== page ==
Written on 8th October 2021
Jane (not her real name) is a manager. After attending a St John Ambulance mental health first aid course, she helped to save a colleague’s life by gently persuading them to attend counselling sessions offered by their employer.
In her own words, here's Jane's story:
This lady was often off work with one physical health issue after another. She had a reputation in the company for letting people down and colleagues were losing patience and becoming unsympathetic.
But I recognised the potential severity of the situation. You never know what’s going on in people’s lives. So, at her Return-to-Work interview, I just said to her: ‘We’re all concerned about you. Are you sure there’s nothing else troubling you?’ She started to open up about some very disturbing experiences and, with some persuasion, agreed to try counselling.
I was really taken aback emotionally when someone close to her told me without a shadow of a doubt I had helped to save her life.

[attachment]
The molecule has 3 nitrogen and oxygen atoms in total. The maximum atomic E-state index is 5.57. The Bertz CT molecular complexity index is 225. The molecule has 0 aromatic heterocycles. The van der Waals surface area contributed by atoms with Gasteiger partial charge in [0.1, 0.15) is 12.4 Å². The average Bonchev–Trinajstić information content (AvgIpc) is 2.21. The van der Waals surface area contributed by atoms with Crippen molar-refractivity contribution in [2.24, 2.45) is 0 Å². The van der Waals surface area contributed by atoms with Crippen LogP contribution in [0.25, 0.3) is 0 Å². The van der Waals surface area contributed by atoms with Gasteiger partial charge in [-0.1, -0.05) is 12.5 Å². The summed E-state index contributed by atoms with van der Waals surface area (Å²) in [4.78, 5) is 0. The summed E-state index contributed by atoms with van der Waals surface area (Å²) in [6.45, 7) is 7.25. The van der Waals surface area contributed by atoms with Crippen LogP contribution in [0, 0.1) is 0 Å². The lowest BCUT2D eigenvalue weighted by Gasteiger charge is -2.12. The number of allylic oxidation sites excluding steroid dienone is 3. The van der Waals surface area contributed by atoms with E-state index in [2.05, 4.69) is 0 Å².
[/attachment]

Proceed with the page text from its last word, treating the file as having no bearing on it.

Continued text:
How COVID-19 has affected Jane's workplace
Covid has had a massive impact. People have been affected by redundancies and uncertainty. There have been interesting dynamics around furloughing, with some coming back resentful with colleagues who had worked throughout. We’ve had to have conversations with individuals to help ease everyone back in and it’s settled down now. I just tried to find empathy with the person I’m talking to and see their perspective.
Jane's key takeaway from her St John Ambulance's training course
The key takeaway from my St John Ambulance mental health first aid training is about the need to spot behavioural changes in people. Someone might go on sick leave a lot more, or their work pattern may change, or the way they speak to other people. Some people go very quiet. It has me more aware of that.
While you can’t be there to fix everything or give the clinical support, it’s about recognising problems and letting people feel they can go somewhere and there’s someone to talk to and getting them in the right direction for help.
My view is these are amazing people who do incredible jobs, but had a mental health episode and that’s OK. I find it reassuring to say it doesn’t make you a failure or a bad person. We all hit a time when we need a bit of emotional help and we’re struggling.